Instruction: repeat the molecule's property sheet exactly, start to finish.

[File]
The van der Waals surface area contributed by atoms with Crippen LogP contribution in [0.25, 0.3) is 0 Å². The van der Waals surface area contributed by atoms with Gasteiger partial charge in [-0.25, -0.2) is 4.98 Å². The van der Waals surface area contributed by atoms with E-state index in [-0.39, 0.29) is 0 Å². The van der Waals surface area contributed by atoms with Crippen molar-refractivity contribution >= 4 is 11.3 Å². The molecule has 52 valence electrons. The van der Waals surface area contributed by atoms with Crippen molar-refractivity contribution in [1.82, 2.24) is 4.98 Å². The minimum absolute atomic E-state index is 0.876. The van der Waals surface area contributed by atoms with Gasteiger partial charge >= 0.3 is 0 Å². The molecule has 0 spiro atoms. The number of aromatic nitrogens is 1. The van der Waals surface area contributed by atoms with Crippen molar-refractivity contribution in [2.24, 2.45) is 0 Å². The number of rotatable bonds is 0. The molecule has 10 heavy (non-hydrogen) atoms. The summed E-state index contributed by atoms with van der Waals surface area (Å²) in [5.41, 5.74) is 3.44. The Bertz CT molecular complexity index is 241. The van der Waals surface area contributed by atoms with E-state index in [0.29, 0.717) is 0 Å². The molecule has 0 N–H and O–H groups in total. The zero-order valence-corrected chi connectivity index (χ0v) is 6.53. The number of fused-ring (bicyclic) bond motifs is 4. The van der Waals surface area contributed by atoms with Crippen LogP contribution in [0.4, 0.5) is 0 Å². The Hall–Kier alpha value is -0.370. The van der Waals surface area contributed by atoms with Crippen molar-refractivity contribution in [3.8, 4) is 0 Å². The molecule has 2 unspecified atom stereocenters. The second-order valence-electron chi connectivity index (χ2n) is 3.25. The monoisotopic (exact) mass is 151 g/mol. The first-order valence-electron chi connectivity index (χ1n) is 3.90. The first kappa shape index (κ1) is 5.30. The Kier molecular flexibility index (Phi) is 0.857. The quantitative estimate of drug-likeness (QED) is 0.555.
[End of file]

The van der Waals surface area contributed by atoms with Crippen LogP contribution in [0.25, 0.3) is 0 Å². The van der Waals surface area contributed by atoms with Gasteiger partial charge in [-0.25, -0.2) is 4.98 Å². The van der Waals surface area contributed by atoms with E-state index in [-0.39, 0.29) is 0 Å². The van der Waals surface area contributed by atoms with Crippen molar-refractivity contribution >= 4 is 11.3 Å². The molecule has 52 valence electrons. The van der Waals surface area contributed by atoms with Crippen molar-refractivity contribution in [1.82, 2.24) is 4.98 Å². The minimum absolute atomic E-state index is 0.876. The van der Waals surface area contributed by atoms with Gasteiger partial charge >= 0.3 is 0 Å². The molecule has 0 spiro atoms. The number of aromatic nitrogens is 1. The van der Waals surface area contributed by atoms with Crippen molar-refractivity contribution in [2.24, 2.45) is 0 Å². The number of rotatable bonds is 0. The molecule has 10 heavy (non-hydrogen) atoms. The summed E-state index contributed by atoms with van der Waals surface area (Å²) in [5.41, 5.74) is 3.44. The Bertz CT molecular complexity index is 241. The van der Waals surface area contributed by atoms with E-state index in [0.29, 0.717) is 0 Å². The molecule has 0 N–H and O–H groups in total. The zero-order valence-corrected chi connectivity index (χ0v) is 6.53. The number of fused-ring (bicyclic) bond motifs is 4. The van der Waals surface area contributed by atoms with Crippen LogP contribution in [0.4, 0.5) is 0 Å². The Hall–Kier alpha value is -0.370. The van der Waals surface area contributed by atoms with Crippen molar-refractivity contribution in [3.8, 4) is 0 Å². The molecule has 2 unspecified atom stereocenters. The second-order valence-electron chi connectivity index (χ2n) is 3.25. The monoisotopic (exact) mass is 151 g/mol. The first-order valence-electron chi connectivity index (χ1n) is 3.90. The first kappa shape index (κ1) is 5.30. The Kier molecular flexibility index (Phi) is 0.857. The quantitative estimate of drug-likeness (QED) is 0.555.